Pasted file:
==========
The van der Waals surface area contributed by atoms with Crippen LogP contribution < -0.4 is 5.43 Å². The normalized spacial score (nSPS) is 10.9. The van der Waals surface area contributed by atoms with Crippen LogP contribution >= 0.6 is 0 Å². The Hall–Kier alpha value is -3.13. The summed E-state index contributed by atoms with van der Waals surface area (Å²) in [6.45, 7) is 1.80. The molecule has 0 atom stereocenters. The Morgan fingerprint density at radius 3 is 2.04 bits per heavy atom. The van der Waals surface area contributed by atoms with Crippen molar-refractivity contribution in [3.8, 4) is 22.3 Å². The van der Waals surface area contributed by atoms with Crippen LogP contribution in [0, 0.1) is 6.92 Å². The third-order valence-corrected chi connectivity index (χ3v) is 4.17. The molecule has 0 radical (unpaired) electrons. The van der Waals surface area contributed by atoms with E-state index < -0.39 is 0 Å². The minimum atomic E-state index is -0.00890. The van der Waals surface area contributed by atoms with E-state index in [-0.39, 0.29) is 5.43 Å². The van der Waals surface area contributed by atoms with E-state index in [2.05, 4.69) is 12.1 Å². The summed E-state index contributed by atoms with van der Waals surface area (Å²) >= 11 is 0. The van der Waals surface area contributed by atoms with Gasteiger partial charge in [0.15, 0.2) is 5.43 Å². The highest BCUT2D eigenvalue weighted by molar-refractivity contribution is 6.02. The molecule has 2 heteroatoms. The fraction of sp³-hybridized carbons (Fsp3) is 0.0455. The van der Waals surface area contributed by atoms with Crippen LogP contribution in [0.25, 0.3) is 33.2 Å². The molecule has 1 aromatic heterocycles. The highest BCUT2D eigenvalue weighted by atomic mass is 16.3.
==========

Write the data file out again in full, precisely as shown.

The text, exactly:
The van der Waals surface area contributed by atoms with Crippen LogP contribution < -0.4 is 5.43 Å². The normalized spacial score (nSPS) is 10.9. The van der Waals surface area contributed by atoms with Crippen LogP contribution >= 0.6 is 0 Å². The Hall–Kier alpha value is -3.13. The summed E-state index contributed by atoms with van der Waals surface area (Å²) in [6.45, 7) is 1.80. The molecule has 0 atom stereocenters. The Morgan fingerprint density at radius 3 is 2.04 bits per heavy atom. The van der Waals surface area contributed by atoms with Crippen molar-refractivity contribution in [3.8, 4) is 22.3 Å². The van der Waals surface area contributed by atoms with Crippen LogP contribution in [0, 0.1) is 6.92 Å². The third-order valence-corrected chi connectivity index (χ3v) is 4.17. The molecule has 0 radical (unpaired) electrons. The van der Waals surface area contributed by atoms with E-state index < -0.39 is 0 Å². The minimum atomic E-state index is -0.00890. The van der Waals surface area contributed by atoms with E-state index in [-0.39, 0.29) is 5.43 Å². The van der Waals surface area contributed by atoms with E-state index in [2.05, 4.69) is 12.1 Å². The summed E-state index contributed by atoms with van der Waals surface area (Å²) >= 11 is 0. The van der Waals surface area contributed by atoms with Gasteiger partial charge in [0.15, 0.2) is 5.43 Å². The highest BCUT2D eigenvalue weighted by molar-refractivity contribution is 6.02. The molecule has 2 heteroatoms. The fraction of sp³-hybridized carbons (Fsp3) is 0.0455. The van der Waals surface area contributed by atoms with Crippen LogP contribution in [0.25, 0.3) is 33.2 Å². The molecule has 1 aromatic heterocycles. The highest BCUT2D eigenvalue weighted by atomic mass is 16.3.